It all depends on the question
So who’s right? Fermi or the extraterrestrial equivalent of Trip Advisor? If Fermi, then there are plenty of escape clauses. Perhaps the origin of life is not difficult, but practically impossible, occurring once or twice in the visible universe? Even if life is everywhere, may be the Big Evolutionary Jumps (eukaryosis, multicellularity, nervous systems, language) are collectively very, very improbable, with most planets stuck in the zone labelled “pond scum”? Or we can establish the Department of Extraterrestrial Sociology (would anyone notice?) and show that clever civilizations always blow themselves up? All common currency, but maybe we can be more subtle – or mad. The night sky the dinosaurs enjoyed looked almost identical. Sure, different constellations but the same then as today, and tomorrow. But can we be sure the Universe is really at equilibrium? Fortunately, we live in a quiet corner of the Milky Way, pretty safe from dangers such as exploding stars (supernovae). But that is small beer in comparison to so-called gamma-ray bursts (GRB). They may be the result from two neutron stars getting too intimate, but the energy (say 1052 ergs) released in a few seconds is stupendously large. It would spoil not only your holiday, but the entire galaxy’s weekend.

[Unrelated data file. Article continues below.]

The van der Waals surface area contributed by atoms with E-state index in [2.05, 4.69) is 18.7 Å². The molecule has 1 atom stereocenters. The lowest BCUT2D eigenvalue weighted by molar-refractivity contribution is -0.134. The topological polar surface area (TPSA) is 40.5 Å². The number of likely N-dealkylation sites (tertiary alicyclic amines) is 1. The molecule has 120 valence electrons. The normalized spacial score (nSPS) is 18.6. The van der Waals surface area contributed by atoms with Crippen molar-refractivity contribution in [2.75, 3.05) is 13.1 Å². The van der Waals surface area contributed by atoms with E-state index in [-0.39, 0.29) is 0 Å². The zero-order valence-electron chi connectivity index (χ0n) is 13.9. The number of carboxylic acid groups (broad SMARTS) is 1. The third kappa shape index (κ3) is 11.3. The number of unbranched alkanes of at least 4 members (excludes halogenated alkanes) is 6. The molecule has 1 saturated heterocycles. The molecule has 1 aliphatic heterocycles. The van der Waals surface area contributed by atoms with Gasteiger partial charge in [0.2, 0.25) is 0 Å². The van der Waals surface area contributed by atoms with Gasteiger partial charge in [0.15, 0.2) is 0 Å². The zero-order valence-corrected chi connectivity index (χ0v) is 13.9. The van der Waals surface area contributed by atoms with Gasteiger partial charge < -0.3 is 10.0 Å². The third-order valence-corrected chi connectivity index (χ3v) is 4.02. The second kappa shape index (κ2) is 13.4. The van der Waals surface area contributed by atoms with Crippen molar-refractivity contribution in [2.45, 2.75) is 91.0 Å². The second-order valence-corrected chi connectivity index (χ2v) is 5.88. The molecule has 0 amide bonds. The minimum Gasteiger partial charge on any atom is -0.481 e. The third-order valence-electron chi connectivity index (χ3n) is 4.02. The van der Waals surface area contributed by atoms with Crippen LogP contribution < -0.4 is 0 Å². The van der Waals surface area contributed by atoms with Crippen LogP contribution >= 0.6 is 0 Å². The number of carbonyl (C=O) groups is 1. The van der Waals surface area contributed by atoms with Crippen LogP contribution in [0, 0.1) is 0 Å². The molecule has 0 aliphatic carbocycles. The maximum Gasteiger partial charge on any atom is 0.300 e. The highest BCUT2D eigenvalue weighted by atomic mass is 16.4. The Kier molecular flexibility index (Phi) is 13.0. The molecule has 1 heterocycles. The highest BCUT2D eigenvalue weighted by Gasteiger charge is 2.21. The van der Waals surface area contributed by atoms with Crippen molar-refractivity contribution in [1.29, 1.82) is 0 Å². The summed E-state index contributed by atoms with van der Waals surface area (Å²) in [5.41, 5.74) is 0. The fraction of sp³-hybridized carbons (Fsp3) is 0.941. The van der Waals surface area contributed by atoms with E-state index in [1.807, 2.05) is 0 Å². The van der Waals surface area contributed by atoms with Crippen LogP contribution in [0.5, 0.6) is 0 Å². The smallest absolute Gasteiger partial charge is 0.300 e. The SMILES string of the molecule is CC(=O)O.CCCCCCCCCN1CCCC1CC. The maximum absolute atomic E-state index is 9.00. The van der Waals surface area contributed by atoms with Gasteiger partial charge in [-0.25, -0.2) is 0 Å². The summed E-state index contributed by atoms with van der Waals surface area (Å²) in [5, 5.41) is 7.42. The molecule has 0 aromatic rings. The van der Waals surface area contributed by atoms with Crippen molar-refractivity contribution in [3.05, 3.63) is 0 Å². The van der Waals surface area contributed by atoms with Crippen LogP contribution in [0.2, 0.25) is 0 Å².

Happily as time goes by GRBs become rather less common. So from a time when emerging intelligences could begin to enjoy the night sky, only to be promptly knocked for six, the intervals of relative safety became long enough to guarantee that we can do more than gaze at the stars. And when does this happen? Funnily enough, just about now. So it is a phase transition: across the Milky Way sentient individuals with names like Fermi are popping up and saying “That’s very odd, where is everybody?” Soon our galaxy will be awash with people, all asking “Another drop of Soothma?” A neat solution, but not the correct one. The real answer to the Fermi paradox hardly bears contemplation. We are not alone because we do not exist: we live in a virtual universe. Sure it takes a lot of computing power by whoever “they” are, but there are limits, roughly equivalent to a diameter of 100 light years. Up until now that hardly mattered. For Galileo the Moon and Jupiter were virtual; now we have visited them they have to become “real”. As we approach the limits of our “Universe” the system will begin to creak. Read Stephen Baxter’s Touching Centauri; it has a horrible ring of truth.
Text copyright © 2015 Simon Conway Morris. All rights reserved.